Clash of the Opinions: Yes on Question 1
By Cara McCarthy
If you ask a nurse the hardest thing about their job, they will probably tell you that it’s the paperwork, the late-night shifts, the unreasonable patients, or the general stress the medical field causes them.
When I was growing up, these were the main concerns my mom would always talk about when she came home from a long day at the hospital.
My mom has been a registered nurse for over 15 years. My brother and aunt are also registered nurses. All three of them have been on the front lines and have been subjected to unsafe working conditions for their entire careers, such as working long hours without a break and getting yelled at by both patients, families, and their supervisors. They have witnessed patients’ symptoms escalate, sometimes leading to death, simply because they could not give their patients the attention they needed.
My mom would always tell me how she would have a ton of patients at once with no help or support staff. She was essentially always on her own. As patients piled up, it was hard to keep track of who she needed to see next.
Question 1 would limit the number of patients who can be assigned to a nurse at one time.
In the Commonwealth of Massachusetts, there are no set laws for how many patients can be assigned to a nurse at one time. Still, despite hospitals in Massachusetts being among the best in the country,
people have seen a decline in the overall quality of patient care that has led to higher rates of re-admittance and more occurrences of life-threatening risks, according to safepatientlimits.org – a pro-question 1 organization.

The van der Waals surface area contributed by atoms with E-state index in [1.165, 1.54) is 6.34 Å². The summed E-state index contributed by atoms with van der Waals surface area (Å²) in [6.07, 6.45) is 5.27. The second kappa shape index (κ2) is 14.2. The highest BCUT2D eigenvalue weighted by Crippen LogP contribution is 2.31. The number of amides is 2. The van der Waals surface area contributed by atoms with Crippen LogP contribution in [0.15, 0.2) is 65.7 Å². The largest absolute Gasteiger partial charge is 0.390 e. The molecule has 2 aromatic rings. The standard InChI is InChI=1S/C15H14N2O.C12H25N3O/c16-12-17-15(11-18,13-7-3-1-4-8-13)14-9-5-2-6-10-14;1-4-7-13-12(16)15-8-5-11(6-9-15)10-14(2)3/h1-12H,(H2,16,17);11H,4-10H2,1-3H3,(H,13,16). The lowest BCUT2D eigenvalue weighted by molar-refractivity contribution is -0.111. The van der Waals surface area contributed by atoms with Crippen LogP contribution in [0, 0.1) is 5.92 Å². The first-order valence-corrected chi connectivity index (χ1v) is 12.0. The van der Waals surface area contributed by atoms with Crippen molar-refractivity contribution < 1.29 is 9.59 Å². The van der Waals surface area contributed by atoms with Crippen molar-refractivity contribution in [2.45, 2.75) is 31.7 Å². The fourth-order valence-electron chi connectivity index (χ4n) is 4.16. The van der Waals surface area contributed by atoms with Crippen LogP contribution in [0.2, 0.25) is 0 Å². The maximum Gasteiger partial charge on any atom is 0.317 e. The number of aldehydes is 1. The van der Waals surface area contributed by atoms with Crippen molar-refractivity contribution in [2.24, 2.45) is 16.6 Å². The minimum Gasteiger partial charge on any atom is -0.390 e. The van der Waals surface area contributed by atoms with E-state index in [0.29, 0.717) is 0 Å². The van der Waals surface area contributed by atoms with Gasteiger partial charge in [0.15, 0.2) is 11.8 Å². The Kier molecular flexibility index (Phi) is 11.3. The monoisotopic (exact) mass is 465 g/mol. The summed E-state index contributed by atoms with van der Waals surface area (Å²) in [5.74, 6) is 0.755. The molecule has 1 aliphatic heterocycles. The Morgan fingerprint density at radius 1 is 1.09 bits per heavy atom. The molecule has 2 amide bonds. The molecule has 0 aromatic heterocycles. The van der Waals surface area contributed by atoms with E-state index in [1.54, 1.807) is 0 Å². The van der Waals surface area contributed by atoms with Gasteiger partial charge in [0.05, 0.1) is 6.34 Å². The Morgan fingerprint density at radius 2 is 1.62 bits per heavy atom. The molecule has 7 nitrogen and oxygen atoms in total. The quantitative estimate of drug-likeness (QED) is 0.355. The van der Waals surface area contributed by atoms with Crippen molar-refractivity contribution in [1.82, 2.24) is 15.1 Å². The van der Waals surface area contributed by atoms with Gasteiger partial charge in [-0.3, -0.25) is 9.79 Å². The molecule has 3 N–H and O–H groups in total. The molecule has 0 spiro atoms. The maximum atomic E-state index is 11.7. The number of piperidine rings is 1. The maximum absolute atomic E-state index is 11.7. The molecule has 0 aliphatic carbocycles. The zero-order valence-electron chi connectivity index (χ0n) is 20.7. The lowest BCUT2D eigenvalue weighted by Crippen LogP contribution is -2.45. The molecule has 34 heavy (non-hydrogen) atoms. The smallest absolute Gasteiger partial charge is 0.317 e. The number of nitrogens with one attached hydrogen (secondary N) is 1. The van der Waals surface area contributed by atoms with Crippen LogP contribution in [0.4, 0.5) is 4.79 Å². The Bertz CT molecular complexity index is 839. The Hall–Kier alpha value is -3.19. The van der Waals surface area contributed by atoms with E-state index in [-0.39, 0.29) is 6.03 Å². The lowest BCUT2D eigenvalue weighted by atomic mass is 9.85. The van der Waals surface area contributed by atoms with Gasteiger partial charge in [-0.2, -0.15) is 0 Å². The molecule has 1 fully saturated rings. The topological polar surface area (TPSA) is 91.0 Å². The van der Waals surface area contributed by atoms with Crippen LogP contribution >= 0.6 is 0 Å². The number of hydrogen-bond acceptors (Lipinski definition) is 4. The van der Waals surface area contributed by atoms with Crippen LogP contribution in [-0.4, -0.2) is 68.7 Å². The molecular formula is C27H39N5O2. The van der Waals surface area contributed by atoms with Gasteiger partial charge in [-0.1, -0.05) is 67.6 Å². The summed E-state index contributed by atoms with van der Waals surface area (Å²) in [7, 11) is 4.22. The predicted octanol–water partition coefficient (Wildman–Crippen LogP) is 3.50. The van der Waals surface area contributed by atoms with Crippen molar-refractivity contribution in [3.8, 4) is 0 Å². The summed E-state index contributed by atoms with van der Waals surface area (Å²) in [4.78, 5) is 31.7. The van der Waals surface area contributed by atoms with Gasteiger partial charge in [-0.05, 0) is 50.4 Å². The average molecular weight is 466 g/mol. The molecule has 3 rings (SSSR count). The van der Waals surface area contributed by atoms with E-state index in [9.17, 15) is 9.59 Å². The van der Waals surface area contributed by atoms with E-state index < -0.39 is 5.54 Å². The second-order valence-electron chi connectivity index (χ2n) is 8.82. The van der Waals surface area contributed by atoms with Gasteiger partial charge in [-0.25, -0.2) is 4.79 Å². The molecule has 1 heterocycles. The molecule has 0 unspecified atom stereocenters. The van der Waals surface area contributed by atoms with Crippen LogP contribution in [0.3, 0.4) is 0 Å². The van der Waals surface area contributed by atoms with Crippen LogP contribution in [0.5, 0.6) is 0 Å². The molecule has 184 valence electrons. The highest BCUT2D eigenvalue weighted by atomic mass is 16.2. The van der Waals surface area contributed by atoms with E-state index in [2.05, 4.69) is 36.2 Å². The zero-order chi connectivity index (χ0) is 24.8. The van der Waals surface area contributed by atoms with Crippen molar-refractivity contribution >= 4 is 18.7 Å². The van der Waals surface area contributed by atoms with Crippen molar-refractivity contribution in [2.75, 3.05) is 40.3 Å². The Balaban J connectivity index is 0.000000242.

When a nurse has a lot of different patients to care for, the needs of one patient can often be
overlooked and ignored.
The Patient Safety Act would improve both patient and nurse safety in the state by putting a maximum limit on how many patients can be assigned to a nurse at once.
These nurses go through years of schooling and training. They work anywhere from 8 to 16 hour shifts with hardly any breaks – having many people’s lives in their hands at once can be overwhelming, even for the most well-trained medical professionals.
This bill protects nurses and provides them with safer working conditions by making it easier to take breaks and focus on one patient at a time, giving them the full, undivided attention they need. Studies also show that without this bill, patients are getting sicker. According to the safe patient limits website, 8 out of 10 nurses have reported patients in hospitals today are sicker than they were 10 years ago. Thirty-six percent of registered nurses also reported that patient deaths can be directly attributed to nurses having too many patients to care for at once. This represents an increase from 2017, when only 29 percent of registered nurses believed this.
Many people who are opposed say it will be a disaster if this bill gets passed because it will cost the hospitals millions of dollars and it will limit how many patients can be in the emergency room at once.
However, Massachusetts is not the <rst state to try and pass a law with patient limits for nurses. More than 10 years ago, California implemented a maximum patient limit in their hospitals and the results have been “universally positive,” according to safepatientlimits.org, both in terms of patient care and expenditures.
The people who want you to vote no on question 1 are the same people who force nurses to work in these unsafe conditions.
Eighty-six percent of nurses want you to vote yes on question 1, according to safepatientlimits.org.
If an overwhelming number of nurses, those who do the actual work, are going to vote yes – to me, the answer is clear.